Here’s how marketers can launch a B2B social media program that grows business.
A recent Harvard Business Review article discloses that a number of B2B CEOs still believe social media isn’t right for them, that it’s a tool for the B2C segment. In reality, many B2B marketers successfully leverage social media to engage potential customers, gather market intelligence, build brand awareness and reputation, discover and intercept customer problems, and influence purchasing decisions before sales calls are ever made.
In short, if you are not in the B2B social media game, you are missing out on enormous business opportunities.
Getting started with social media can seem like an intimidating task, especially if your C-suite is skeptical of the benefits. Here are six steps to launching a B2B social media program that will grow your business to its full potential.
1) Speak in the right terms.
Convincing management that you want your team to spend more time on social media to gain “followers” or get “shares” might be a hard sell. To win support, focus your argument around the factors that are most important to them. Lead generation, lead nurturing, conversions, sales, ROI, profits: this should be the vocabulary with which you approach this conversation.
2) Create a strategy — and put someone in charge.
Only 11% of companies without a documented content marketing strategy find their efforts to be successful, compared to 60% of companies with a strategy in place. And that number rises to 86% when the company designates someone to lead the strategy. Working with an experienced marketing consulting firm, like Fronetics, you can develop an inbound marketing strategy that aligns with your business objectives. And whether someone on your team heads up execution or you outsource that responsibility, the leader should continually monitor analytics and tweak the strategy accordingly. Which brings us to…
3) Determine which analytics to track.
In the B2B world, it’s not about shares, likes, or impressions, though those numbers speak to your brand exposure. (Read more about so-called “vanity metrics” here.) Leads generated, conversion rates, sales, and ROI are going to be the things you’ll want to track. If you have a good, flexible strategy in place, these metrics will help you adjust your efforts to ensure you’re achieving your business objectives.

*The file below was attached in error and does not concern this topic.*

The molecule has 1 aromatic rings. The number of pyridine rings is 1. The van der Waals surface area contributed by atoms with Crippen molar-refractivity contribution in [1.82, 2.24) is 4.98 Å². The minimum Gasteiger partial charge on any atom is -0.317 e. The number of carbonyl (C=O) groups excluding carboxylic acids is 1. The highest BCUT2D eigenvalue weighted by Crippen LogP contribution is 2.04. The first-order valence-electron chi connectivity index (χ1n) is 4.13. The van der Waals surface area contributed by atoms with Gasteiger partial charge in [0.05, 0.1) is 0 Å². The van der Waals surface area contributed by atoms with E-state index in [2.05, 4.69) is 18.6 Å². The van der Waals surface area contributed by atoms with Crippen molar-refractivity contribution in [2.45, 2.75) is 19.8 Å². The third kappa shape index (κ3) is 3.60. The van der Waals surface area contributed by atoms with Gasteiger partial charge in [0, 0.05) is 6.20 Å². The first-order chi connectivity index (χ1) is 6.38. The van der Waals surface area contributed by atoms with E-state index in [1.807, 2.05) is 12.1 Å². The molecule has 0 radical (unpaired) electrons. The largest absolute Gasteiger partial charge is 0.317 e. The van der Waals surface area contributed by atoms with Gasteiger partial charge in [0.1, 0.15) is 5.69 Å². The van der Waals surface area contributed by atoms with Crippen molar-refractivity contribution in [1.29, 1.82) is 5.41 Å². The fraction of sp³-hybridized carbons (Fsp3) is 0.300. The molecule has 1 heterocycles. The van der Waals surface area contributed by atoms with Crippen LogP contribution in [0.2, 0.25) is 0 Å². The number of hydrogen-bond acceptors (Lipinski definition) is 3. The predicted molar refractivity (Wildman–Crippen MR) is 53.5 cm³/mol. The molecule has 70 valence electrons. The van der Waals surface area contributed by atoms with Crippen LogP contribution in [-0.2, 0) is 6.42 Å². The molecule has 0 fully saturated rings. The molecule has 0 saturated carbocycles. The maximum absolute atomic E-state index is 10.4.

4) Develop quality content.
Twenty-seven million pieces of content are shared every day — and a large portion of it is crap. A social media presence could be pretty pointless unless you’re using it to push content that is original, high quality, and representative of your brand. One of the biggest mistakes B2B companies make is using social channels to push a sales pitch. You’ll quickly lose your audience, who is turned off by a strong sales pitch. Social media is about engaging your audience, building brand awareness, and offering valuable information.
5) Decide which channels are right for your business.
Who are you trying to reach, and what are you trying to tell them? These are good questions to ask when trying to determine which platforms will comprise your social media program. There’s a wealth of information out there about which channels are used by whom and when. You’ll also want to choose channels that you’ll be able to maintain regularly and which play to your strengths. As an obvious example, if you don’t have the capability to make videos, YouTube probably isn’t for you. Remember, you’ll likely want to work through several different channels to reach a maximum number of potential customers.
6) Follow your competitors.
Following your competitors is a great way to stay up to date on what they’re doing, especially if you don’t have a ton of time or money for competitive research. And when I say “follow,” I don’t mean “copy or imitate.” I mean subscribe to their blogs, engage with them on social media, and like and share their content that you find meaningful for your audience. This way, you become part of the industry conversation happening online, and you know exactly what your potential customers are seeing from (and how they’re reacting to) your competitors.
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